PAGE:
Does Your Primary Linux Desktop Have An HDD or SSD?
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View Poll Results: Does Your Primary Linux Desktop Have An HDD or SSD?
All of my devices automatically back themselves up to a central server (which then backs itself up to its own external drive) - laptops, phones, tablets, etc. Buying two external backup drives per device is an incredibly inefficient and cumbersome (not to mention expensive) way of doing things.
Invest a little bit of time and money in your infrastructure and this backup problem you keep bringing up will cease to be an issue.
We are covering the same ground again, I suggested something similar and got shot down earlier.
What I do is buy a new drive for my primary machine every now and then when I run out of space (or upgrade to a new machine). One of the externals is connected to my server as an 'online' backup and I rsync to it nightly. The other is stored offline in my fire safe. Every so often I swap those to keep the offline in sync.
This keeps a backup drive safe in the safe should the house burn down but also keeps a backup drive outside the safe for the daily changes.
I actually don't buy them all at once. I set a budget and buy one at a time and the newest goes in the primary machine and the one it it becomes a backup and the oldest backup goes into spares where it could be a OS drive for my server or the drive in one of the kids laptops.
Thats why i said I simplified my example before as my data and situation is complex. What I'm simply trying to point out is there are no absolutes, SSD's won't work for everyone or 100% of the time. And I said yes that can change when the cost per G of storage comes down enough that I don't have to choose between redundancy and speed. And I'm sure that as the price/G of SSD's comes down the price/G of HDD's will come down as well but the price/G of SSD for e just has to get down to where a drive bigger than my data (+ projected growth before next upgrade) fits within the budget.
Again I'm just saying there are no absolutes and one solution does not fit everyone. Don't let the close source world creep into the open source world, I'm seeing the same thing happen with software where everyone things everything must look the same.
When I built my bare-bones box in 2010, I bought 2 750G Seagate hdd's for $45 each.... not a bad price. Why 2 hdd's and why 750G? Mostly for backup purposes and they were on sale. I like to play around with VirtualBox, and that takes up a lot of space.
When this uglybox ever dies, or if the 2 Seagate drives ever fail, maybe I'll go with ssd's. I can't afford to replace then just to have the latest toy..... but I can dream, can't I?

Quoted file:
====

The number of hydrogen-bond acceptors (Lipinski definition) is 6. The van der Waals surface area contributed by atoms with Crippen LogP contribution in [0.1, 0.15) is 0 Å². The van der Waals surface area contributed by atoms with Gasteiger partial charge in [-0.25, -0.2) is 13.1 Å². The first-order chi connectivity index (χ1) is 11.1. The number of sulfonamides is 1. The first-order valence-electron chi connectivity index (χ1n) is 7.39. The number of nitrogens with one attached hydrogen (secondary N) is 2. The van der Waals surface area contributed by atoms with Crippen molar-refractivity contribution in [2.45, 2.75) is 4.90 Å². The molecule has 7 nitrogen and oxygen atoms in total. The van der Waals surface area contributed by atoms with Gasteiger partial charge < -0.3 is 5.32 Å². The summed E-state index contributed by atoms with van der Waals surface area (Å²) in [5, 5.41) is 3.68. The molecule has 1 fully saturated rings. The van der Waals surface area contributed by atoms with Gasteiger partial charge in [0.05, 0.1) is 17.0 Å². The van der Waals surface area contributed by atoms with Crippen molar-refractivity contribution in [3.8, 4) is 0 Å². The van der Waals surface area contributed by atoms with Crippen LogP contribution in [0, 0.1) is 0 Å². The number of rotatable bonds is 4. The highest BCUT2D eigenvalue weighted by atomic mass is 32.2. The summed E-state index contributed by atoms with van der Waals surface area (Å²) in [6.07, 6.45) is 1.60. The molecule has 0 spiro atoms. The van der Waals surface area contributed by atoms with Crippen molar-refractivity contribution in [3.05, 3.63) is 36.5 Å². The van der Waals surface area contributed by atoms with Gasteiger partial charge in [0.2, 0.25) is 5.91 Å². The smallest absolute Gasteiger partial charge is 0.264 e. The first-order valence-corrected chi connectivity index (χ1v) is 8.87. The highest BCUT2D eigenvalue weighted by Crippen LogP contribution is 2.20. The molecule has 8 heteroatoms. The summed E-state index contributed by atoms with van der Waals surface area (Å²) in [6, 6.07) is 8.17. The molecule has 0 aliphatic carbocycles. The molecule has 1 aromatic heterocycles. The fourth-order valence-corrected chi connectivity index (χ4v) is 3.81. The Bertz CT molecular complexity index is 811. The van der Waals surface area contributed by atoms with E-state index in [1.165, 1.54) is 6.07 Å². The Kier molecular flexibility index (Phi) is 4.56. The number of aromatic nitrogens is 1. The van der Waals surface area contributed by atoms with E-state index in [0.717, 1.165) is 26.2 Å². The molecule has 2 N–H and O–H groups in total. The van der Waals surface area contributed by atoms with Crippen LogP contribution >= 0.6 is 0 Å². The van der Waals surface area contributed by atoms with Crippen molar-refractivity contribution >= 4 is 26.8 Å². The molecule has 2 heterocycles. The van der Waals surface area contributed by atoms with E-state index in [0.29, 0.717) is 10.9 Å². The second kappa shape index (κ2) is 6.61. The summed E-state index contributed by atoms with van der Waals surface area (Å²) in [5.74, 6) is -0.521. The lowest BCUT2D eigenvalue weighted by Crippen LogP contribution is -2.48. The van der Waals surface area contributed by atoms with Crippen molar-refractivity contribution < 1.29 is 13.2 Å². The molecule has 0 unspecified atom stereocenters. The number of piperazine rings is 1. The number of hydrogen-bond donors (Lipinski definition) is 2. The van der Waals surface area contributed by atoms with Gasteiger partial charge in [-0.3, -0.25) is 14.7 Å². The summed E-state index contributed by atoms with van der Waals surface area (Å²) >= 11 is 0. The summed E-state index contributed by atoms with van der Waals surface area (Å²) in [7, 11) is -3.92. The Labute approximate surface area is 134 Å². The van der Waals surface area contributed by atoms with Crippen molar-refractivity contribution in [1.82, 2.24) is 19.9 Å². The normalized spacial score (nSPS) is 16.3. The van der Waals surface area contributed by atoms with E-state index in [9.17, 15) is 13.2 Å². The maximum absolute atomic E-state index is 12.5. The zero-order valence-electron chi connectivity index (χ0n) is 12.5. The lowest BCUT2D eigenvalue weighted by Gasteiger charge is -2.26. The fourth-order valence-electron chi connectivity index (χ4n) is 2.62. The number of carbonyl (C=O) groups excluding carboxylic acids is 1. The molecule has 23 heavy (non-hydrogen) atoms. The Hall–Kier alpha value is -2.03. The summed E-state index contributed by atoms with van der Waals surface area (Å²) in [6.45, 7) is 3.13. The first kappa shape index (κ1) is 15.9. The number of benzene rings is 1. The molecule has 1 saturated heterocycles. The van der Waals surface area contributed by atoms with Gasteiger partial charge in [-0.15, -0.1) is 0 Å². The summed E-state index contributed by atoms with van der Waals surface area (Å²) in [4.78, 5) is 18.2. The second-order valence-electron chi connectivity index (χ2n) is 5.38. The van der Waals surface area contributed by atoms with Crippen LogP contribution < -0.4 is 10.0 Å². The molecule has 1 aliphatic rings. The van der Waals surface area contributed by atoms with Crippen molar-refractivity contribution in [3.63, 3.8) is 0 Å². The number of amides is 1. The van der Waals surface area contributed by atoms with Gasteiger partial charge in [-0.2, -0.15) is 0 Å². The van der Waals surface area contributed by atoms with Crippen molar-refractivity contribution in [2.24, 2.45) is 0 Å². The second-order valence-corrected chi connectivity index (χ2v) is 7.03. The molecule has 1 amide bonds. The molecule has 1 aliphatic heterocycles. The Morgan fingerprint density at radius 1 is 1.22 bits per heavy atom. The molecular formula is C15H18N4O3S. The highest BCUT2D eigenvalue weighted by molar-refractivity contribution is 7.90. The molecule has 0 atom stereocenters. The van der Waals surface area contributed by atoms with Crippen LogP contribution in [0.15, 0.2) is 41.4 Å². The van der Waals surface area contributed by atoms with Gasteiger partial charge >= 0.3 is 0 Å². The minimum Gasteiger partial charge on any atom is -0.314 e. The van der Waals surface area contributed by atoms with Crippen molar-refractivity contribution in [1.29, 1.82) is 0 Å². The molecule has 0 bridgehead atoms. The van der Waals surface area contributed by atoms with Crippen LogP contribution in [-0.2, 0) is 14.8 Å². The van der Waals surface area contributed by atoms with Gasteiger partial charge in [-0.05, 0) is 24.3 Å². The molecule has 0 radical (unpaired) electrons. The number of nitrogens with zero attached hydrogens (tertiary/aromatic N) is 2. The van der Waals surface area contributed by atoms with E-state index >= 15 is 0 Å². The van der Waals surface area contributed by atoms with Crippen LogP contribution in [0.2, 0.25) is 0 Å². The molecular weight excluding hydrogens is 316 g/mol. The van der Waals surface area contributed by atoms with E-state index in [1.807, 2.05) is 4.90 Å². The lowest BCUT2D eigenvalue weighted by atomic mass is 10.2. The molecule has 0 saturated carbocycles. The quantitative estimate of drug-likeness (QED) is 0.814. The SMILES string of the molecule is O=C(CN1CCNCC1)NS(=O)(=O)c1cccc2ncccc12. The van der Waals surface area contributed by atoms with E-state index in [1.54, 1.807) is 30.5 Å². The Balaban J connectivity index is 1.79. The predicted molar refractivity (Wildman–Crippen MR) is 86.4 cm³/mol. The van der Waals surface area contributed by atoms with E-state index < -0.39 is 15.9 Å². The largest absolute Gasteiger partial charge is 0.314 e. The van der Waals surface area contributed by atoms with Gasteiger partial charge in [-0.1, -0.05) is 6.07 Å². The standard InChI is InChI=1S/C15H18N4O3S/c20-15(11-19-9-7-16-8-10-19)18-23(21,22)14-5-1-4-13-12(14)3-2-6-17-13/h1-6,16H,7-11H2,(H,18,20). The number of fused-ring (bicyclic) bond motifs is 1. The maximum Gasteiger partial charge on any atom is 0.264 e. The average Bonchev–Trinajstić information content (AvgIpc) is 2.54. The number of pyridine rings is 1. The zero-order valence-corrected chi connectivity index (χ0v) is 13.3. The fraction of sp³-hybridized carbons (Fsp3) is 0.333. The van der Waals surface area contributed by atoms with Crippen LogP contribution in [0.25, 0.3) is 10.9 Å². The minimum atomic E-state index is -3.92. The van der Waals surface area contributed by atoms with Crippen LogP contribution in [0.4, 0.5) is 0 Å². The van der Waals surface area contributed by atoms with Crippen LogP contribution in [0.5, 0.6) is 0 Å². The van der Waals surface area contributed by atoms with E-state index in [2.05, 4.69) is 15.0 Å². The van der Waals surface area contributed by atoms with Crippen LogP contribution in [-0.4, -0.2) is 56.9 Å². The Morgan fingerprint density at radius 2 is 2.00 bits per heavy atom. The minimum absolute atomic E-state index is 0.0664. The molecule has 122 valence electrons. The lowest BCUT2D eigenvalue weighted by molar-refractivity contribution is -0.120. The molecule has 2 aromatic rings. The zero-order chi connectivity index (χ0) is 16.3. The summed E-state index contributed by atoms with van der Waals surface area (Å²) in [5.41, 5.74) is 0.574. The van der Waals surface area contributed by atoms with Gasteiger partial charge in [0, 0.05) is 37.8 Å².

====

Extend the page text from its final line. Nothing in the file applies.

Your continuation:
I voted for HDD even though my computer has an SSD. I have Windows on it and Linux on my HDD. This is mainly because Windows takes so long to boot. However I am considering changing things around because I hardly ever boot into Windows any more.
OK, I'm looking into this again now. I'm going to separate my data and keep just the most recent/most used on my laptop and the rest on my server. I do things like an enterprise environment where I'll test on another system side by side. So I picked up a used cheap laptop, Dell Latitude D430. Remember one of my primary choices is small size so I won't use a larger laptop just to have another drive bay.
hdparm says I have a Toshiba MK8009GAH 1.8" ATA6 4200RPM 80G drive that I want to replace with an SSD.
This looks like its a spec match and they have even certified it in a similar laptop though its still a little bit $. This its a decent buy?
So long story short but I found AndrOpenOffice and started testing it on my phone. Its basically the killer app I'm looking for as I have all my projects in .odf. I realize I have to change with the industry as I can't even find netbooks anymore with storage like I used to and I can't have all the storage I want in a phone/tablet. So I've split my data into current and archive and am going to try and get used to not having it all available. I'm using Webdav (OwnCloud) to sync down to my phone,tablet and 'new' $100 laptop.
I don't actually have a "desktop" computer (my server is a Dell Dimenstion 2400, technically it could count, but it's a server now), but I have an old EEE PC that a friend gave me, and it has SSDs. It is my only Linux-only machine that qualifies as a "desktop" distro (Arch). I have a Dell Inspiron 14R that I dual-boot with Win7 and Lubuntu, but I mostly use Windows, because I mostly use it for our robotics club, and the compiler needs Windows. And lastly I have a Win8.1 (uncle gave it to me...it came with an i5, so I won't complain) laptop that I would like to dual-boot, but Dell still hasn't fixed all of the problems with it. Firs it was an HDD failure, then the sleep wouldn't work and it would only boot if the AC adapter was unplugged, and now the clock is acting up. Usually, it's just a day or two off, but it has tried to tell me (several times) that the year is 2024...and this will probably end up being the 3rd mobo replacement. :frustrated: